The Beekeeper’s Apprentice: Or, On the Segregation of the Queen by Laurie R. King

Fan fiction seems to be a trend lately. It fills the gap between the release of a new book in a series by providing the back story behind some reference to a historical event  referenced in the novel, completes the character development of a side character or explores what might have happened if the character had made a different choice or decision. I first became aware of fan fiction during the Harry Potter years as audiences waited impatiently for the next book and easy access to new stories posted on the  internet helped fuel its popularity.

Recently however fan fiction is becoming more main stream and new authors are paying homage to previous authors or characters and creating completely new works based on the originals. Horowitz in the Magpie Murders, paid homage to Agatha Christie, using her plot line in a modern setting. In this book, Laurie King, takes the characters, settings and basic framework of Sir Arthur Conan Doyle’s Sherlock Homes series and has inserted a new character and then restarted from where Doyle left off.

Mary Russell nearly trips over Sherlock Holmes in one of her tramps across the countryside. She quickly deduces who he is and what he is doing-research on bees, and impresses Homes with her insights. Orphaned at a young age, and now living with a most tiresome aunt, Mary revels in learning from Holmes just as much as he enjoys teaching her the deductive skills for which he is so famous.  Mostly retired and rusticating in the countryside Holmes didn’t realize how much he longed for stimulating conversations and the excitement of seeing a young mind grow and develop under his tutelage

Putting her new skills to use, Holmes and Marry help the local police solve several crimes with great success. Then the daughter of an American couple is kidnapped and while Mary and Holmes are able to track the girl and rescue her, the ringleader of the kidnapping escapes beyond their reach.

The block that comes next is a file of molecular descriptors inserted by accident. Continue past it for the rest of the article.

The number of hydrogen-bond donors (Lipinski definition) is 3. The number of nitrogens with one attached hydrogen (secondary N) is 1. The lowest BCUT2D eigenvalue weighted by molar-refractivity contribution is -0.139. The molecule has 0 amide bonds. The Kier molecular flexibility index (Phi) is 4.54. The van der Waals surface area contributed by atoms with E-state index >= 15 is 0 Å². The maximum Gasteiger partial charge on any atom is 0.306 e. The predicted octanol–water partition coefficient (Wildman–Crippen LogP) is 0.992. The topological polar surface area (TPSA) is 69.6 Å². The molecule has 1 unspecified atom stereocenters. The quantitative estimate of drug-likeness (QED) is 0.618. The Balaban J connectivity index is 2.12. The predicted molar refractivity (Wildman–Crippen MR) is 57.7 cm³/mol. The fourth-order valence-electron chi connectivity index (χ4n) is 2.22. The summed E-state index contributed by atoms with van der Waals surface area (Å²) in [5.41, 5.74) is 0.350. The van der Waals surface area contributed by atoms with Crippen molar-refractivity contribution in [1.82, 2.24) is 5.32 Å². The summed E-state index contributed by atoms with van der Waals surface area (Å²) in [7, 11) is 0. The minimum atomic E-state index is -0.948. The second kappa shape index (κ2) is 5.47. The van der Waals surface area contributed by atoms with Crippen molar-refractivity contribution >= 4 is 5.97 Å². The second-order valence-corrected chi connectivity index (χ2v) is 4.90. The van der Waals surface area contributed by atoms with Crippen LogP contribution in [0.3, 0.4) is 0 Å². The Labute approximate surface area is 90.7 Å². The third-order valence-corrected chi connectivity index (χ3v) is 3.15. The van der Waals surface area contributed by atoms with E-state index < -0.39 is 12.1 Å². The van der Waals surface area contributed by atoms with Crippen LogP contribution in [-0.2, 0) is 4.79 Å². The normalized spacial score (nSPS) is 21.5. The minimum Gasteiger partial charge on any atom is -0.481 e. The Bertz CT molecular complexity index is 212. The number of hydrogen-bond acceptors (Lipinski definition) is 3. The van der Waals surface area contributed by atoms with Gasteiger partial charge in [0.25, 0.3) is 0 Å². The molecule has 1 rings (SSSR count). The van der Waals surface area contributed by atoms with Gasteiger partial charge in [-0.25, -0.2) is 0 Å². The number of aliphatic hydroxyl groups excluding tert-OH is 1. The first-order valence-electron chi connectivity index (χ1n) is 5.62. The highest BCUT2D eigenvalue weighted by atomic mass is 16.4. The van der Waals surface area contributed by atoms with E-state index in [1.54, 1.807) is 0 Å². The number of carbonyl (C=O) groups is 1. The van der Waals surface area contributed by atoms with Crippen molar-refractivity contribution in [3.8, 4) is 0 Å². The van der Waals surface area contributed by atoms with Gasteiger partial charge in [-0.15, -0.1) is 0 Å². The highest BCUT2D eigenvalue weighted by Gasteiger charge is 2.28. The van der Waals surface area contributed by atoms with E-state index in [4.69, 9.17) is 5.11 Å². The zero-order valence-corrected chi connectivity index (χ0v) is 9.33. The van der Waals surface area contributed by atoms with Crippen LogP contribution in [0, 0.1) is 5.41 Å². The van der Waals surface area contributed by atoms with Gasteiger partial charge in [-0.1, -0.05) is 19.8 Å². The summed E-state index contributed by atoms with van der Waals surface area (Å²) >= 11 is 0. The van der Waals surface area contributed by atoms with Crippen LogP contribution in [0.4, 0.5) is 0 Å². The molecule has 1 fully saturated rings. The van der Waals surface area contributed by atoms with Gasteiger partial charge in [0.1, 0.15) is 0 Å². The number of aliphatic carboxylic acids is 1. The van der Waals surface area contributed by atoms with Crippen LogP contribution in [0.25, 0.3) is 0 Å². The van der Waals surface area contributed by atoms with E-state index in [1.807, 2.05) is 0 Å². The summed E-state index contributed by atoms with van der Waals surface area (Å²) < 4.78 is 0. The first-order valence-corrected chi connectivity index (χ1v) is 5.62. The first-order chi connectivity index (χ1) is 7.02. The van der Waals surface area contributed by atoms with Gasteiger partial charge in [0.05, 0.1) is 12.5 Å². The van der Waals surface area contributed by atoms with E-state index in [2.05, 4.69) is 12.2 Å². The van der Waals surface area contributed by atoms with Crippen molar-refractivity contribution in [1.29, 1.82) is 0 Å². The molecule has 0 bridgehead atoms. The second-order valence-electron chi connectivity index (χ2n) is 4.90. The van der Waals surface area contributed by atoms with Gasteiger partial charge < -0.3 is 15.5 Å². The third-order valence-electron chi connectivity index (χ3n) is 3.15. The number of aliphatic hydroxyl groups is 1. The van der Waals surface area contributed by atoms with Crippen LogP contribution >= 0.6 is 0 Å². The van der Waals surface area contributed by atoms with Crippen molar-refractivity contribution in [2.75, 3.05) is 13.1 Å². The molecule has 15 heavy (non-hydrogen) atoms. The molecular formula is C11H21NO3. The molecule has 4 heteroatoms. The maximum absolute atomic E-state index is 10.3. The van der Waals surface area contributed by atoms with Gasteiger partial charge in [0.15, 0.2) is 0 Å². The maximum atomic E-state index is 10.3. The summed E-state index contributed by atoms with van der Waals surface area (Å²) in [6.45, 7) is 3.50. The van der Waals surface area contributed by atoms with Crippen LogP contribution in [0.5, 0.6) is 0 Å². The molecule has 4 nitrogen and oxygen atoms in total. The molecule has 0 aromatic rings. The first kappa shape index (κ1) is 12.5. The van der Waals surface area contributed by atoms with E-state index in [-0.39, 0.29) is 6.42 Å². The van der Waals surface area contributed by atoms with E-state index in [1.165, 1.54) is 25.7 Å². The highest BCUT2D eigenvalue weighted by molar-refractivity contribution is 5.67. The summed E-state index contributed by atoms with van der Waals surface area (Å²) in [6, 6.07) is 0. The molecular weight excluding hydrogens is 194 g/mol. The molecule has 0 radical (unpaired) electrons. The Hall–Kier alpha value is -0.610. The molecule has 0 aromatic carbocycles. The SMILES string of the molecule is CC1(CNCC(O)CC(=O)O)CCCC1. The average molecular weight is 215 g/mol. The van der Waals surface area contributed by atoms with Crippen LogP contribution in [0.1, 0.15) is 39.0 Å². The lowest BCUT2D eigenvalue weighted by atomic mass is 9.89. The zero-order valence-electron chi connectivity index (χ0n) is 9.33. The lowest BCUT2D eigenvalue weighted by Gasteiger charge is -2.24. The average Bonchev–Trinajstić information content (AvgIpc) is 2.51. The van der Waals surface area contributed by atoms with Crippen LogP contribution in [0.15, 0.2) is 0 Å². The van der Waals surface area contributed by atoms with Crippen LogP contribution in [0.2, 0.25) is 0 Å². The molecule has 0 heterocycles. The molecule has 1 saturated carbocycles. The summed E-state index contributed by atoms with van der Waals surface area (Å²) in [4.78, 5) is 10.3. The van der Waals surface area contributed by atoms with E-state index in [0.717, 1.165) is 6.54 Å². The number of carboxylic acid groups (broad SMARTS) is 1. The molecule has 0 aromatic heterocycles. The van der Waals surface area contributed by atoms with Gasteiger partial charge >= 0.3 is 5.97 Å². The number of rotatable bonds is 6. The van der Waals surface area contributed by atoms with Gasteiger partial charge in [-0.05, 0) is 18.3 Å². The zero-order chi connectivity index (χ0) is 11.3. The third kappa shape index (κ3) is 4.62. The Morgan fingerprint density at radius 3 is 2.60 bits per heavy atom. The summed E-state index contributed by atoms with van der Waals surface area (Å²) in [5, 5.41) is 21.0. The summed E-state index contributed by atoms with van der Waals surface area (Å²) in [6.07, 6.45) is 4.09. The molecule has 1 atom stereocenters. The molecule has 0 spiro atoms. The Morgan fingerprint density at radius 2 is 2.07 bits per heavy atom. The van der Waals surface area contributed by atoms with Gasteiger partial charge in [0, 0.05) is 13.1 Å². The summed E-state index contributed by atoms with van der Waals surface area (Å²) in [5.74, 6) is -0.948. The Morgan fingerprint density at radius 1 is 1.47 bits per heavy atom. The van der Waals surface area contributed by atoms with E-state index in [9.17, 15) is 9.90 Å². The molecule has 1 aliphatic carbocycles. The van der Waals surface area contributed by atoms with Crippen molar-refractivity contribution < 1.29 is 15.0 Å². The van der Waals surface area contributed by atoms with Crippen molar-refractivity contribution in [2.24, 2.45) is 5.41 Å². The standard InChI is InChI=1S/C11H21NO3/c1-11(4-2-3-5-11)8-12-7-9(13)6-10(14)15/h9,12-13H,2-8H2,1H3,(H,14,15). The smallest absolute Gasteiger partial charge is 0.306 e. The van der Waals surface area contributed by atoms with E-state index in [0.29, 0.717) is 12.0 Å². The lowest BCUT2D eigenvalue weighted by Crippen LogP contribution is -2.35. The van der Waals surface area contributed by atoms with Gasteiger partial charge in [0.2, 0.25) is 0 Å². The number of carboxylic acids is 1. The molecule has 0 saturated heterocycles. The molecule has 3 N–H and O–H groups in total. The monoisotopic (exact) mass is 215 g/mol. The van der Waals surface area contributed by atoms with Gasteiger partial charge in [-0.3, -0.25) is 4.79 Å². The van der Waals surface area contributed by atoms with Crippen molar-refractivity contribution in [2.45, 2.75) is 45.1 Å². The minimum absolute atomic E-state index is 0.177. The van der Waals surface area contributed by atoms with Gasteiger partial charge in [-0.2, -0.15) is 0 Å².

Soon Mary is accepted into one of the colleges in Oxford and moves there to continue her studies and must put on hold helping Holmes solve cases. But stange things keep happening to Holmes, Dr. Watson and Mrs. Hudson and it soon becomes obvious that some malevolent force is putting them in danger. Then Mary begins to notice that she is being  followed and her rooms and things searched. As Holmes and Marry join forces to find out who is behind these actions they begin to see an evil as great as Moriarity’s plotting against them.

King does an incredible job in keeping the Conan Doyle ethos intact, while inserting a new character into that milieu. Mary, although a woman of her time, is smart, strong and a bit socially odd, but she is the perfect foil to Holmes’ whose own social oddness and sense of superiority keeps intimacy at bay. The clash between them is amusing, yet touching and King allows Doyle’s characters, who have been locked in time, grow and develop in ways that seem completely natural. I really enjoyed this book and look forward to reading the next Mary Russell and Holmes adventure!

Brenda’s Rating: **** (4 out of 5 Stars)

Recommend this book to: Marian, Lauren and Sharon.

Book Study Worthy? Sure!

Read in ebook format.



This entry was posted in Detective novel, Historical Fiction, Mystery, Psychological Mystery, Romance, Series, Suspense and tagged , , . Bookmark the permalink.

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